Every so often, we are asked our opinions on protein powder and if it’s safe and/or recommended for kids. Parents sometimes make protein smoothies or give protein bars as meal replacements as they feel it will provide their kids with extra vitamins, and will be a “lighter” meal.
While some high quality protein powders can be beneficial for someone who is very active (meaning more than 1-2 hours each day at a high intensity), for most of us, they are completely unnecessary and in some cases, can be harmful, depending on the person and the ingredients of the protein supplement they use.
Our reasons for not recommending protein powders are:
- It is easy to get excellent protein in nutrient rich bundles from the 5 food groups (Fruits, vegetables, whole grains, healthy plant and animal proteins, and dairy or dairy replacements). These food groups should be included in all meals and snacks to contribute to overall protein needs.
- It is not good for the body to eat too much protein, especially in a concentrated form such as protein powder, if the body does not need it. Too much protein can be harmful to the kidneys and liver.
- The average child’s body can only absorb their required amount of protein (between 40-70 grams per day) and above that, it will simply be excreted in the feces. So often times, the protein powder just ends up being an expensive bowel movement!
- It is extremely rare that kids are not having enough protein to meet their needs as kids tend to prefer protein rich foods.
- If the body needs protein, that person will be naturally inclined to choose more protein rich foods, so listening to the body’s cues is a good gage to decide how much to eat and is more than enough to meet needs.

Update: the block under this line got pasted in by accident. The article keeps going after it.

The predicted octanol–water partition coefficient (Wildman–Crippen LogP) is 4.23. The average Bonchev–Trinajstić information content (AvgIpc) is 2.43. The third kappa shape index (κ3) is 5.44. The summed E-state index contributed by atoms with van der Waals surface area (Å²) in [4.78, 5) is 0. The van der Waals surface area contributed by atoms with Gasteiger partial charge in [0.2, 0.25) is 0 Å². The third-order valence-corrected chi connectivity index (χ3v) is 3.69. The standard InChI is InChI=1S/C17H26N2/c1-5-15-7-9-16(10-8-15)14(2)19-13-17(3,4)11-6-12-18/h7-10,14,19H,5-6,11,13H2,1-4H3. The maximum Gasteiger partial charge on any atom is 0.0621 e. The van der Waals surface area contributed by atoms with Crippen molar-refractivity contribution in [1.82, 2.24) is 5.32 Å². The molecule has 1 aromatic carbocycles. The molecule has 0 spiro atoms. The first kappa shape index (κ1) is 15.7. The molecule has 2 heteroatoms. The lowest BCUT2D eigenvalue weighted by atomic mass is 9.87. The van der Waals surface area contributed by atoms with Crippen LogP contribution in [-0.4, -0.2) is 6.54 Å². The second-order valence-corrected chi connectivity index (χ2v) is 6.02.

- Some animal proteins can be high in cholesterol, fat, and salt, which will also cause harm in the body. Especially, red meats, sausage, bacon, shellfish, whole milk, and some cheeses. These should be eaten rarely, and a majority of protein should come from plant sources (beans, lentils, nuts, nut butters, seeds, and the small amounts contained in vegetables) and lean animal proteins (eggs, turkey, chicken, fish)
- Many protein powders have been very processed and can contain a large amount of sugar, or sugar replacers, which are also unhealthy for our bodies, making us crave more sugary foods.
- Balance is key!
Keep it simple with whole foods and your body will help you do the rest!
Protein powders and bars are most commonly given as a breakfast, our suggestion for a high protein, balanced breakfast is a healthy fruit smoothie.
1 cup of your favorite frozen fruits
1 medium banana
1 cup spinach
¾ cup unsweetened soy or 1% milk
2 tbsp hemp seeds (for protein)
2 teaspoons of natural peanut butter (optional- for more protein & flavor)
Cooking Utensils needed:
Place all ingredients in a blender
Written by: Jennifer Nelson, MS, RD, CDE & Dahlia Marin, RDN